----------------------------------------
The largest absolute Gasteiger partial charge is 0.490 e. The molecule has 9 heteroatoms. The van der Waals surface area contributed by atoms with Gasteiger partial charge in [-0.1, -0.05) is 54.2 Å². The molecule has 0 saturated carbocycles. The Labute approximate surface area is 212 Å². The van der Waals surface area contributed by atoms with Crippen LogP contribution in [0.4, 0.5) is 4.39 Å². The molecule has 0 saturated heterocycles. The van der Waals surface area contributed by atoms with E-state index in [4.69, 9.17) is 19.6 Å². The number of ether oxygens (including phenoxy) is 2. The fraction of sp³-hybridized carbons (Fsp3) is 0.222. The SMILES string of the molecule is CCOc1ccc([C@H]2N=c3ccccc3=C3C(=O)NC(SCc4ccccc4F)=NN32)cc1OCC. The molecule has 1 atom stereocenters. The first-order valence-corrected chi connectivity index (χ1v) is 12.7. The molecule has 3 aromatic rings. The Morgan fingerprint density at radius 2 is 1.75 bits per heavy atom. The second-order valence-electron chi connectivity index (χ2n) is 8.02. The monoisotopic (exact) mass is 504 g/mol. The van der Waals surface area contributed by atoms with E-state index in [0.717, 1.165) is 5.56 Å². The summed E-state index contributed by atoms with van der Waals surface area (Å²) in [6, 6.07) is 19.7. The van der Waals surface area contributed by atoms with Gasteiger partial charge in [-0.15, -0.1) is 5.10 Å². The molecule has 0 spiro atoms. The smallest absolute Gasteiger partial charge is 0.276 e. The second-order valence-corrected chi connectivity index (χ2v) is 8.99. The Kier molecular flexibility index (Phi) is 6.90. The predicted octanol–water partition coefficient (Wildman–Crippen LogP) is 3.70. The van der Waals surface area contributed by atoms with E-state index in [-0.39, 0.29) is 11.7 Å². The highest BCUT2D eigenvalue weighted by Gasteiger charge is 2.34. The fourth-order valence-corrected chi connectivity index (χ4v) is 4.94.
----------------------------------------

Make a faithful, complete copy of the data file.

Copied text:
The largest absolute Gasteiger partial charge is 0.490 e. The molecule has 9 heteroatoms. The van der Waals surface area contributed by atoms with Gasteiger partial charge in [-0.1, -0.05) is 54.2 Å². The molecule has 0 saturated carbocycles. The Labute approximate surface area is 212 Å². The van der Waals surface area contributed by atoms with Crippen LogP contribution in [0.4, 0.5) is 4.39 Å². The molecule has 0 saturated heterocycles. The van der Waals surface area contributed by atoms with E-state index in [4.69, 9.17) is 19.6 Å². The number of ether oxygens (including phenoxy) is 2. The fraction of sp³-hybridized carbons (Fsp3) is 0.222. The SMILES string of the molecule is CCOc1ccc([C@H]2N=c3ccccc3=C3C(=O)NC(SCc4ccccc4F)=NN32)cc1OCC. The molecule has 1 atom stereocenters. The first-order valence-corrected chi connectivity index (χ1v) is 12.7. The molecule has 3 aromatic rings. The Morgan fingerprint density at radius 2 is 1.75 bits per heavy atom. The second-order valence-electron chi connectivity index (χ2n) is 8.02. The monoisotopic (exact) mass is 504 g/mol. The van der Waals surface area contributed by atoms with E-state index in [0.717, 1.165) is 5.56 Å². The summed E-state index contributed by atoms with van der Waals surface area (Å²) in [6, 6.07) is 19.7. The van der Waals surface area contributed by atoms with Gasteiger partial charge in [-0.15, -0.1) is 5.10 Å². The molecule has 0 spiro atoms. The smallest absolute Gasteiger partial charge is 0.276 e. The second-order valence-corrected chi connectivity index (χ2v) is 8.99. The Kier molecular flexibility index (Phi) is 6.90. The predicted octanol–water partition coefficient (Wildman–Crippen LogP) is 3.70. The van der Waals surface area contributed by atoms with E-state index in [-0.39, 0.29) is 11.7 Å². The highest BCUT2D eigenvalue weighted by Gasteiger charge is 2.34. The fourth-order valence-corrected chi connectivity index (χ4v) is 4.94.